Coty's Rimmel Scandaleyes mascara, which debuted in January, is another big seller, Beetz says. The product reflects a "revolution" in a mascara brush that gives the impression of extending the lashes, he says.
Over-the-top lashes are hot these days, as false eye lashes have made a comeback, and are "almost mainstream," Rudd says. Now mascara "must pick up the slack where that's concerned." Indeed, promotional material for Scandaleyes urges women to "ditch those falsies."
Mascara makers now also must compete with eyelash lengthening drugs such as Latisse, she says.
A Spritz of Gaga, Calvin Klein Lipstick, Headed for Your Makeup Bag?
Coty will launch a Lady Gaga fragrance this fall, and while it won't smell like raw meat (her famous dress notwithstanding), Beetz was tight lipped on product details. All he'd say is that the fragrance will boast a "very unique execution." Coty promises the fragrance will break boundaries that will "allow people to experience beauty in a different and unique way."
One can only imagine what that means when it refers to the larger-than-life performer, whose memorable fashion statements have included that dress made of steaks, one that made her resemble a toilet brush holder, and of course, her stage turn as a scantily clad nun.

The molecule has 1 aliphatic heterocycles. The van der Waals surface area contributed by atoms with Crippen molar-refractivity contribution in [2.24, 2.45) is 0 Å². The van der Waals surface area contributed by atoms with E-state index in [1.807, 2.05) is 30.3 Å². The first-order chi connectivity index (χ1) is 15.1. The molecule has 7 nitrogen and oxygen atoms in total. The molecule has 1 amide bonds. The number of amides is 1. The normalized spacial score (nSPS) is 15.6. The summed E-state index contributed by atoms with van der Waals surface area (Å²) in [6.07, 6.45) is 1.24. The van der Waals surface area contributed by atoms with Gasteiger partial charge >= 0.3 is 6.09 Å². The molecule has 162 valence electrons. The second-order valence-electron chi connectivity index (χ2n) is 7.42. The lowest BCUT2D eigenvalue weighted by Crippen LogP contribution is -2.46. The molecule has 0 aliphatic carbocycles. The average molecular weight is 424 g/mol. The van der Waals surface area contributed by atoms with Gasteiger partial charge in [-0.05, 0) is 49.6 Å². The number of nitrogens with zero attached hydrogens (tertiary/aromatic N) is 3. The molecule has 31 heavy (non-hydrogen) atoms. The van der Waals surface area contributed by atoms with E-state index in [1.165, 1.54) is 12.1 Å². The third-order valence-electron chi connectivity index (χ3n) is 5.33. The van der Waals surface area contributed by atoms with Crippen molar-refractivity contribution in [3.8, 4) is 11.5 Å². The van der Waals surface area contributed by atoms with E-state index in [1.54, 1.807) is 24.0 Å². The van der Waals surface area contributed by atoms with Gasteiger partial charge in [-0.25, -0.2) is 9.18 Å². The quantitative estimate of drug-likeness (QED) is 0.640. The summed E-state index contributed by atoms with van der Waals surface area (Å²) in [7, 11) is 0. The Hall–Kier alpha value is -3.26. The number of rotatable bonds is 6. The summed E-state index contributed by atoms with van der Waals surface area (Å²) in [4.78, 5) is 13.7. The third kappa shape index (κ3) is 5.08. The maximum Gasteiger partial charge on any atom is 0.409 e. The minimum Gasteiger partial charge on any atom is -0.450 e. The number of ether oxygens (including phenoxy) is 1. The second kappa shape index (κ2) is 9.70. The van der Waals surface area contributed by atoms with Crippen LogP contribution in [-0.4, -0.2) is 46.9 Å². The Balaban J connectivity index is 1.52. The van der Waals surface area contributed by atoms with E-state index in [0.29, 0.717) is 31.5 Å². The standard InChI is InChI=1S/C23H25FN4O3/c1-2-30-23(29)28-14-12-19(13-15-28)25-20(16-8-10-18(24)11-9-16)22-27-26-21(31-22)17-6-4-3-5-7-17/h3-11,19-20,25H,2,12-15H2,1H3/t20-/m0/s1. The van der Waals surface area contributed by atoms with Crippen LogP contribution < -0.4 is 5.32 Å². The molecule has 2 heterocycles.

If you're rolling your eyes at the thought of yet another celebrity fragrance, Beetz understands why: Many of them are flashes in the pan, he says.
But Coty, which markets fragrances from celebs like Jennifer Lopez, Celine Dion and Gwen Stefani, seems to have gotten the star-scent formula figured out: J.Lo's fragrance, for example, has been a brisk seller since its 2001 launch.
Coty makes celebrity fragrances work by directly appealing to a star's target audience, putting massive marketing muscle behind them, and timing a perfume launch just so.
Gaga's fragrance will arrive just as the singer embarks on her "Born This Way" tour.
"Lady Gaga is a smart signing because she has such a wide fan base," Rudd says. "She has a strong personality, and the latitude to bring out a male fragrance with her transgender and gay fan base. She's the post-modern Madonna."
Also this spring, Coty will launch a new 130-item color cosmetics line from Calvin Klein. While Beetz is convinced the line will be a hit, this is the third time the tony fashion brand has tried to make the leap from the clothing rack to the cosmetics counter. Analysts are of mixed opinions about whether the third time will be the charm.
"They've got a challenge, because there might be a confusion with their previous incarnations," which fell short because one line was too safe, while the other didn't have wide enough distribution, Rudd says.
But Grant says the time is ripe for a line of Calvin Klein makeup. That's because along with makeup artist cosmetic lines like MAC and Bobbi Brown, beauty lines from fashion designers, such as Giorgio Armani, Dior and Chanel, "are the fastest growing brands" today, Grant says. "So there's an opportunity for Calvin as well."